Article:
Up-and-coming chart-topper, fashion icon, and newly-minted Grammy nominee Lady Gaga makes no bones about her approach to pop music: Simply put, she’s trying to make it fun again.
“It’s not really rocket science,” she says. “The music is intended to inspire people to feel a certain way about themselves, so they’ll be able to encompass, in their own lives, a sense of inner fame that they can project to the world, and the carefree nature of the album is a reflection of that aura. I like to funnel interesting ideas to the rest of the world through a pop lens.”
Her debut album, The Fame (Interscope), reveals the Lady’s fun-filled approach to dance music, mixing together elements of Madonna, Gwen Stefani, and Britney Spears to synthesize a highly infectious pop world of her own. Flaunting an elastic voice that can turn on a dime from emotional wailing to coy falsetto, she’s already conquered the dance charts with the single “Just Dance,” which has won her a Grammy nod for Best Dance Recording.
Further time spent with The Fame reveals a singer/songwriter not shy about Peaches-styled double (or even single) entendres on the spoken-word “Poker Face,” and the self-evident joyous hedonism of high-energy tracks like “Love Game,” with its declaration, “I wanna take a ride on your disco stick.”
Born 22 years ago as Joanne Stefani Germanotta, the future Gaga had taught herself to play piano by age four, and was a club fixture in New York throughout her teen years before being signed as a songwriter to Interscope by age 20. After penning tunes for the likes of Pussycat Dolls and New Kids on the Block, her “Just Dance” demo convinced the label to forge ahead with her recording career.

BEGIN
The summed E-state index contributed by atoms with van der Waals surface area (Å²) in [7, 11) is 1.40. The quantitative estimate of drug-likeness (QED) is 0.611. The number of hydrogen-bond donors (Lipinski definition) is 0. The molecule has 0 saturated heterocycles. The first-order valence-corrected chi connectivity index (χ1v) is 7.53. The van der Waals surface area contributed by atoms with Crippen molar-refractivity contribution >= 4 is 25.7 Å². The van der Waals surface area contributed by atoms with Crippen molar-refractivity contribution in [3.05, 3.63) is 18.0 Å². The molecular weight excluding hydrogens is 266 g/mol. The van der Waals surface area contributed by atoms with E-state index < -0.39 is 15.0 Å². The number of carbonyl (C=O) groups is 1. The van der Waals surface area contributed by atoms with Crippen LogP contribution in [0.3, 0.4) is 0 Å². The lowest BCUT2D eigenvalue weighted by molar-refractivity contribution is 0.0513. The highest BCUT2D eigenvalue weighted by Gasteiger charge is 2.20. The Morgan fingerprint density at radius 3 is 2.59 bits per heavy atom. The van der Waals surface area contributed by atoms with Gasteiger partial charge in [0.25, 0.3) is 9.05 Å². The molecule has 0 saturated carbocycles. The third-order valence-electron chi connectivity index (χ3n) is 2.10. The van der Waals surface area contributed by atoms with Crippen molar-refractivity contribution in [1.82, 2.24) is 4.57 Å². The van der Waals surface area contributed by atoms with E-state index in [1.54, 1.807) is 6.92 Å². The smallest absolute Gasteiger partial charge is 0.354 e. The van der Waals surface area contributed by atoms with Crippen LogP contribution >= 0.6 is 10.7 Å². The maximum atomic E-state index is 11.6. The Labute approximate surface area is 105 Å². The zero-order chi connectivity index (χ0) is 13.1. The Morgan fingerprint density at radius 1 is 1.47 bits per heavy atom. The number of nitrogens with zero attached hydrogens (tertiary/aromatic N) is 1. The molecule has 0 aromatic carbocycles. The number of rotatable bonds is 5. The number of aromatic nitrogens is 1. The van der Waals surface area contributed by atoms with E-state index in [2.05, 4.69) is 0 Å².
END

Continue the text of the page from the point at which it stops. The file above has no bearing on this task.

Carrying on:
“I was always an entertainer,” she says. “I was a ham as a little girl and I’m a ham today.”
The “ham” in this case goes beyond impressing with her voice: Gaga has also become well-known for her fashion sense, evinced by designing and wearing her own eye-catching clothes.
“Fashion is everything,” she declares. “When I’m writing music, I’m thinking about the clothes I want to wear on stage. It’s all about everything all together — performance art, pop performance art, fashion. I want the imagery to be so strong that fans will want to eat and taste and lick every part of us.”
Okay then. As for her nom de stage — she’s the first Lady to conquer the dance clubs since Deee-Lite’s Lady Miss Kier back in the early ’90s — she admits to lifting it from Queen’s hit “Radio Gaga.”
“I always loved rock and pop and theater,” she affirms. “When I discovered Queen and David Bowie is when it really came together for me and I realized I could do all three.”
Like those artists, she remained committed to her self-defined mission of revitalizing dance-pop.
“What has been lost in pop music these days is the combination of the visual and the imagery of the artist, along with the music — and both are just as important,” she says. “With my music, it’s a party, it’s a lifestyle, and it’s about making the lifestyle the forefront of the music.”